I would like to ask a different kind of question, can you mention one
royal or noble who does not have any commoners as ancestor? I would
love to know. Leo
----- Original Message -----
Sent: Tuesday, January 17, 2006 8:23 AM
Subject: RE: Most recent common ancestors
Post by MLS
Ok, but you made a "loop" on my previous assert: It is most possible
that today Queens or King or simple nobles have some commoner
ancestors in there tree .... instead of the opposite!
-----Original Message-----
Sent: Monday, January 16, 2006 10:07 PM
Subject: Re: Most recent common ancestors
In a message dated 1/16/06 1:04:50 PM Pacific Standard Time,
<< As I already wrote, some possibility of inter-class marriages
exist. But, I'm sorry, I can't see in the History so many example
like this...
It's not a *possibility*, is a quite frequent event.
So frequent in fact, that most lines, taken in one direction,
peter-out pretty quickly. We *just* had an example posted where Queen
Elizabeth herself has this problem in a very short time period. She
had commoner ancestors as well as royal ones. How do you explain
this?
Choose any royal person you like and look at their ancestors 6
generations before. I'd say in the majority of cases, at least one
was
Post by MLS
a commoner. Or
at best, has a suspicious and probably spurious link backward.
Will Johnson
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Doug McDonald
2006-01-17 16:04:50 UTC
Permalink
Post by Leo van de Pas
Well, that is the crunch----as I have said that records fail us. But now
a new record has emerged in DNA and this may help but only a little.
I have heard of a place proclaiming we descend from nine Eves. And by
submitting your DNA they tell you from which one you descend. How much
does this add to the knowledge of _your_ ancestors? I do not know. Do
they know when or where those nine Eves lived? Were they contemporary
with each other? and what about _their_ ancestors? A lots of new
questions, but interesting ones.
It's complicated. What they are talking about is mtDNA (mitochondrial
DNA) haplogroups. There are some 25 "major" haplogroups and dozens
of "subhaplogroups". Every person alive is in a major haplogroup,
and descends in the all-female line from one single person, in whom
a certain mutation, which defines the haplogroup, arose. Interestingly,
not all of the descendants of this person are members of the new
haplogroup, and of her daughters, there will be mixtures of
the old and new haplogroups in their descendants.

The numbers 7 and 9 you hear about are the number of haplogroups
that are "European". These are, basically, called H, HV, I, J, K, T, U,
and V with teensy numbers of W and X. Sub-Saharan Africans are mostly
L, people from India M and R, from China A, B, C, D, F, M, and N, and
from America, A, B, C, D, and a little X. People from Oceania are
B, D, E, M, P, and Q. There are maps, made by me, at
www.scs.uiuc.edu/~mcdonald which show this.

The idea is that you get tested and find out you haplogroup. There
are several companies that test for this, of which the major one
is FamilyTreeDNA of Houston, whose lab is at the University of Arizona.
You can also get tested by the National Geographic Society, which
subcontracts to the same outfit in Houston and Arizona. This costs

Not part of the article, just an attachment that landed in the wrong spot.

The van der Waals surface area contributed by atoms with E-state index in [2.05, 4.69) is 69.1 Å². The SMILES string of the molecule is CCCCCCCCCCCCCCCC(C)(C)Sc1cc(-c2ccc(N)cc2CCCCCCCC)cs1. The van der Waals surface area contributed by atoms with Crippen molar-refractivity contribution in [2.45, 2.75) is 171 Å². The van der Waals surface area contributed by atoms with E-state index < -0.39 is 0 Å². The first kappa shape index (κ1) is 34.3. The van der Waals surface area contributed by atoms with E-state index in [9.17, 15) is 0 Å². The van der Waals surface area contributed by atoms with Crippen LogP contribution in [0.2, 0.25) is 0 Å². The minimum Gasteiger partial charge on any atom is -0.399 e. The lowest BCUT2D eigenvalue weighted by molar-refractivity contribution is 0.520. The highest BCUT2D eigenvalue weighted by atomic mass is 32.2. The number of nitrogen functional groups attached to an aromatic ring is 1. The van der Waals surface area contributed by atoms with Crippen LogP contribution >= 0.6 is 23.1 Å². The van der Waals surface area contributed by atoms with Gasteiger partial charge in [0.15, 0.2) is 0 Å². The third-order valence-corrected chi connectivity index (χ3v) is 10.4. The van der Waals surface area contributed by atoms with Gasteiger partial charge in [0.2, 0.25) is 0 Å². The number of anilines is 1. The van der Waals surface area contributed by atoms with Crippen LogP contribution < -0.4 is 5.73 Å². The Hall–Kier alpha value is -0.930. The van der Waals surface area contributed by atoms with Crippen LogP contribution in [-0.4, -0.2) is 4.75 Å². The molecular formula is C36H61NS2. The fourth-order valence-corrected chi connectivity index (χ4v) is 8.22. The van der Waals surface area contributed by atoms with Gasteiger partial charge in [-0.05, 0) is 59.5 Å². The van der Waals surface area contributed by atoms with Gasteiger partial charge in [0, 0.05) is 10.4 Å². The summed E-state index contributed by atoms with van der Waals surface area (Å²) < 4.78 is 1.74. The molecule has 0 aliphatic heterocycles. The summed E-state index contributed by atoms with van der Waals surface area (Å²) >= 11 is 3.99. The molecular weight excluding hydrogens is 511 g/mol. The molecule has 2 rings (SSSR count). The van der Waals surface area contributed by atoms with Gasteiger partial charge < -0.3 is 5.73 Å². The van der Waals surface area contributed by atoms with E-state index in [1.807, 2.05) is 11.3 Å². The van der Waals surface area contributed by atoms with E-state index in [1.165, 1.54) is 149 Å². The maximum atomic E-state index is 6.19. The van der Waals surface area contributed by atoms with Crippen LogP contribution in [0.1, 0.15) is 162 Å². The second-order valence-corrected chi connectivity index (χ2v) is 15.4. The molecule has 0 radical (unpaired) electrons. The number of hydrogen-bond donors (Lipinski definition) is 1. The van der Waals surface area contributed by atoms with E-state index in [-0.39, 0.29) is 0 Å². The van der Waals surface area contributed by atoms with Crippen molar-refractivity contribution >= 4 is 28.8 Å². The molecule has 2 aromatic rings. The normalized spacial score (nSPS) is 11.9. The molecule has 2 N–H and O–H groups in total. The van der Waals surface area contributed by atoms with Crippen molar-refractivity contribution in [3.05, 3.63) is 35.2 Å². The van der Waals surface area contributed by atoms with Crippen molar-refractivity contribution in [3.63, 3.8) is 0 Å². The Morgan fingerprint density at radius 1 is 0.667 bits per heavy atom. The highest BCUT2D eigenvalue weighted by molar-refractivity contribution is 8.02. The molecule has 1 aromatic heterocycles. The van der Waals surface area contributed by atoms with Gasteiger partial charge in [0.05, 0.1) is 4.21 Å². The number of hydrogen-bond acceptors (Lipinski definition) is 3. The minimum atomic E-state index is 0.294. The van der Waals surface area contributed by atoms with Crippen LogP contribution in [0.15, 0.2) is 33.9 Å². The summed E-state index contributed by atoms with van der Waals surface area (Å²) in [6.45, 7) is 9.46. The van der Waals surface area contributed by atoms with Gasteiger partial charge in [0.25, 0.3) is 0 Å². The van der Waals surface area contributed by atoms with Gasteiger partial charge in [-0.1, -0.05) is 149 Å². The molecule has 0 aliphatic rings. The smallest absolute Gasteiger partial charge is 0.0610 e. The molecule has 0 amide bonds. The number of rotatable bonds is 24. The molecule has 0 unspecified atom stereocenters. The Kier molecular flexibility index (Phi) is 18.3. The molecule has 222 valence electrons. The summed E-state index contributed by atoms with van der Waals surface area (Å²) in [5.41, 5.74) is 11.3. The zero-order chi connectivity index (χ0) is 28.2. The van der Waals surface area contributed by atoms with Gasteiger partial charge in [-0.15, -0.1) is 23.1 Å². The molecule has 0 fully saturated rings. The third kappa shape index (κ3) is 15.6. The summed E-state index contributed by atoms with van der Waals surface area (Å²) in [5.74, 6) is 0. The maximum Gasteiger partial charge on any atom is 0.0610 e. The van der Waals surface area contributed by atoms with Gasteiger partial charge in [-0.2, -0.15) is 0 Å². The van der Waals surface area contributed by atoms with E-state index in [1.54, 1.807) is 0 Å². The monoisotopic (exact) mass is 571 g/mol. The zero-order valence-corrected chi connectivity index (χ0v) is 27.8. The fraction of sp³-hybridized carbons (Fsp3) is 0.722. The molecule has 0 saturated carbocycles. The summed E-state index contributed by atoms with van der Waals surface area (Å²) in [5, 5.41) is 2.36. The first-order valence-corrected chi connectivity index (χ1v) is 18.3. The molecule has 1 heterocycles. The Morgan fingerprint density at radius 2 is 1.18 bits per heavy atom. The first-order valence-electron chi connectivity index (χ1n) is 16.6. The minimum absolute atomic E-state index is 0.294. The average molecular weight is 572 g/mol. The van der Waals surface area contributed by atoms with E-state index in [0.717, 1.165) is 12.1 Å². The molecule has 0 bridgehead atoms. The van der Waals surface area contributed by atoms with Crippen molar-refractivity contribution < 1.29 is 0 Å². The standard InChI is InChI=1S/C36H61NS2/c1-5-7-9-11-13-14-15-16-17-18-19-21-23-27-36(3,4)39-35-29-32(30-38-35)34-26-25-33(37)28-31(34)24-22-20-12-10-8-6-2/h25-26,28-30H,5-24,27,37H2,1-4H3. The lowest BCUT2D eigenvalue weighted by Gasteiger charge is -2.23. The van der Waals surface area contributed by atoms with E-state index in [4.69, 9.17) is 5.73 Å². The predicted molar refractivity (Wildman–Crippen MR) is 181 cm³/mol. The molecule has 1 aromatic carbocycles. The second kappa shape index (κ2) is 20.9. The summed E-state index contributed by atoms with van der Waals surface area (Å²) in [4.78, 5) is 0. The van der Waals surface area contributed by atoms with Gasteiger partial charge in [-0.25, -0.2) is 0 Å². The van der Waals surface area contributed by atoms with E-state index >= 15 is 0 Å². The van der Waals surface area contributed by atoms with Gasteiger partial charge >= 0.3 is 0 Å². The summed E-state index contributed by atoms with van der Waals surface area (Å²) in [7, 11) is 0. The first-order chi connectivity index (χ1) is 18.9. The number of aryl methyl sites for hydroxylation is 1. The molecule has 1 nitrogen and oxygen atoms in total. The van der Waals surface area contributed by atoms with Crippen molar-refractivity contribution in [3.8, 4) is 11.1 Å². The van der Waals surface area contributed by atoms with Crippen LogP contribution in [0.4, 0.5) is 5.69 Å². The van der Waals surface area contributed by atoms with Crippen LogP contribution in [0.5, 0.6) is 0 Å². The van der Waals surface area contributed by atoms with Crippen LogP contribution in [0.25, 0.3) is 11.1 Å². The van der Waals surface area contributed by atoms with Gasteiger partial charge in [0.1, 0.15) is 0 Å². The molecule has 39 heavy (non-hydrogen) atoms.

effectively $100. In Europe a good place is DNAFingerprint in Germany.
Do NOT under any circumstances do business with a company called
Oxford Ancestors in England: they are grossly overpriced.

Once you get you result, you then of course want to know the
"meaning". I, for example, am a J. Actually, I can tell that I am
one of the subdivisions of J, called J1c. (that's J one c.) The
subdivisions are simply the descendants of one particular
descendant of the "original mother" who herself has enough
living descendants to stand out in population tests.

Now all these women who originated the haplogroups (the "clan mothers")
did NOT all live at the same time. The mother of L1, the oldest
group, lived perhaps 50,000 or more years ago. The others are scattered
in time since then.

We don't know EXACTLY where any of them lived. We can make pretty
good guesses from where most of their descendants live. The idea is
that most likely the clan mother lived where or near to where
the fraction of people in that haplogroup is largest. This is not
exact, since when only a few people were in the haplogroup,
say less than 100, they might have moved the whole family somewhere
else, or else half the family moved and the half that stayed all died
out. Dying out was very common when there were only perhaps 50,000
people in the whole world. It's also of course necessary to worry
about mass migrations. A, B, C, and D are common both in
America and East Asia. A itself is most common in Eskimos,
hence in America. But we know from other knowledge that it
did not arise here but rather than somwhere in Siberia
or north China. (That can be told by how many other mutations
later women who are A had ... if a population has a larger,
more diverse set of "downstream" mutations than another
population, it is older, that's how we know from DNA alone
that A arose in Asia, not in Canada).

Since I said I'm a J, where did my "clan mother" live? If you
look at the map, you would guess "somewhere between Iran and Ireland".
It turns out that other markers tell us that it was somwhere
in the mideast. As to dates, these are controversial. It was
somewhere in the range 10,000 to 30,000 years ago.